As crimes rates in blue cities continue to soar higher and higher, some retail giants have begun to take desperate measures in order to protect themselves from shoplifters. And this latest move by CVS could arguably be one of the most desperate.
One particular CVS store in Washington, D.C. had to take drastic measures against theft by removing much of its stock from shelves and replacing it with photos of what customers used to be able to buy themselves.
Joey Mannarino, a conservative commentator, posted photos of this CVS on H Street online and described his experience there as being akin to living in a third world country – noting that he’d recently visited Barcelona where Mac laptops were left out on display for customers to purchase without fear of them being stolen.
This is from the CVS on H Street in Washington DC.
Due to the out-of-control theft, they have now put away almost all their items and just have photographs of what is in stock.
You press the button and the sales associate gets you what you need.
I was in Barcelona, Spain a few… pic.twitter.com/jOif99w77d
— Joey Mannarino (@JoeyMannarinoUS) October 27, 2023
The Daily Mail even reported about how another CVS location on 14th Street was targeted by a gang of 50 teenage looters recently, leaving the shelves nearly empty with barely anything available for customers to buy. WTTG-TV reporter Sierra Fox said that the store looked like it was closing due to lack of items while Mark Ward couldn’t even get himself water because they had taken everything.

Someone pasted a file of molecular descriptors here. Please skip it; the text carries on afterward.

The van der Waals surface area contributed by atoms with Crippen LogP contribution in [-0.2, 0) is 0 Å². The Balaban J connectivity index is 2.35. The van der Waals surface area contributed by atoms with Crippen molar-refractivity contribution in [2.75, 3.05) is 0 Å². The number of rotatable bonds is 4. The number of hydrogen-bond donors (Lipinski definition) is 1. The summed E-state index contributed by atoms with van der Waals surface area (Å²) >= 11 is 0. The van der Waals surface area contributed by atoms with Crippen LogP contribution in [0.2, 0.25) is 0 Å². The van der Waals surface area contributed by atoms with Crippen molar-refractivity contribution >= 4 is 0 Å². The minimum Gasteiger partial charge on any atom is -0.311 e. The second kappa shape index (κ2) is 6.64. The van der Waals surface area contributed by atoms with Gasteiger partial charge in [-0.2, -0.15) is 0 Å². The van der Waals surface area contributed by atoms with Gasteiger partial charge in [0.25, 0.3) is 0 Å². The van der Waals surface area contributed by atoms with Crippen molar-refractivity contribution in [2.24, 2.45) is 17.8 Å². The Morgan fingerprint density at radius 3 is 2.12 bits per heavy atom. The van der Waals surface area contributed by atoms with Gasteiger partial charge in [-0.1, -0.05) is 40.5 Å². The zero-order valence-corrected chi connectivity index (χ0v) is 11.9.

Rodney Demetrius, who runs a flower stand across from the CVS store echoed these sentiments saying “Thieves…they took everything.”
In response to all this theft activity, CVS stated that there are no plans yet to close any locations in Washington D.C., but instead they are working closely with DC Metro Police “to identify and dismantle several major shoplifting rings” as well as partnering up with local law enforcement agencies such as the DC Attorney General’s office “to combat retail theft.”
According to The National Retail Federation estimates retail theft costs U.S businesses around $112 billion dollars each year with projections estimating that number going up even higher in 2025 reaching $115 billion dollars.